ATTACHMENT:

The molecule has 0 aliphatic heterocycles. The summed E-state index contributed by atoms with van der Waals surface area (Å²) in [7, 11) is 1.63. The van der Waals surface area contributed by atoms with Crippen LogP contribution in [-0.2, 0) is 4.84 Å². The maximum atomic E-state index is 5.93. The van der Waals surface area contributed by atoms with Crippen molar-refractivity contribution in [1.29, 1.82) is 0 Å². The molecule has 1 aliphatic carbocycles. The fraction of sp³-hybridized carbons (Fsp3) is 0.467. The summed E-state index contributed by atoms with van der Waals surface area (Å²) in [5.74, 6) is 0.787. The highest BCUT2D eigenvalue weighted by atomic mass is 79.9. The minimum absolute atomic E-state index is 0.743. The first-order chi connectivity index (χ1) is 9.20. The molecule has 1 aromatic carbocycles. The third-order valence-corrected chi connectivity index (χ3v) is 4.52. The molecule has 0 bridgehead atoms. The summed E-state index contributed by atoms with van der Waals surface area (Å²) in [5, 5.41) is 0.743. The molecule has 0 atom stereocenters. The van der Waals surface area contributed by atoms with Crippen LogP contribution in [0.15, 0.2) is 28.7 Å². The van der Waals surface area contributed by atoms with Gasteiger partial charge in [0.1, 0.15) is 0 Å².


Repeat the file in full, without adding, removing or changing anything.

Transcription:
The molecule has 0 aliphatic heterocycles. The summed E-state index contributed by atoms with van der Waals surface area (Å²) in [7, 11) is 1.63. The van der Waals surface area contributed by atoms with Crippen LogP contribution in [-0.2, 0) is 4.84 Å². The maximum atomic E-state index is 5.93. The van der Waals surface area contributed by atoms with Crippen molar-refractivity contribution in [1.29, 1.82) is 0 Å². The molecule has 1 aliphatic carbocycles. The fraction of sp³-hybridized carbons (Fsp3) is 0.467. The summed E-state index contributed by atoms with van der Waals surface area (Å²) in [5.74, 6) is 0.787. The highest BCUT2D eigenvalue weighted by atomic mass is 79.9. The minimum absolute atomic E-state index is 0.743. The first-order chi connectivity index (χ1) is 9.20. The molecule has 1 aromatic carbocycles. The third-order valence-corrected chi connectivity index (χ3v) is 4.52. The molecule has 0 bridgehead atoms. The summed E-state index contributed by atoms with van der Waals surface area (Å²) in [5, 5.41) is 0.743. The molecule has 0 atom stereocenters. The van der Waals surface area contributed by atoms with Crippen LogP contribution in [0.15, 0.2) is 28.7 Å². The van der Waals surface area contributed by atoms with Gasteiger partial charge in [0.1, 0.15) is 0 Å².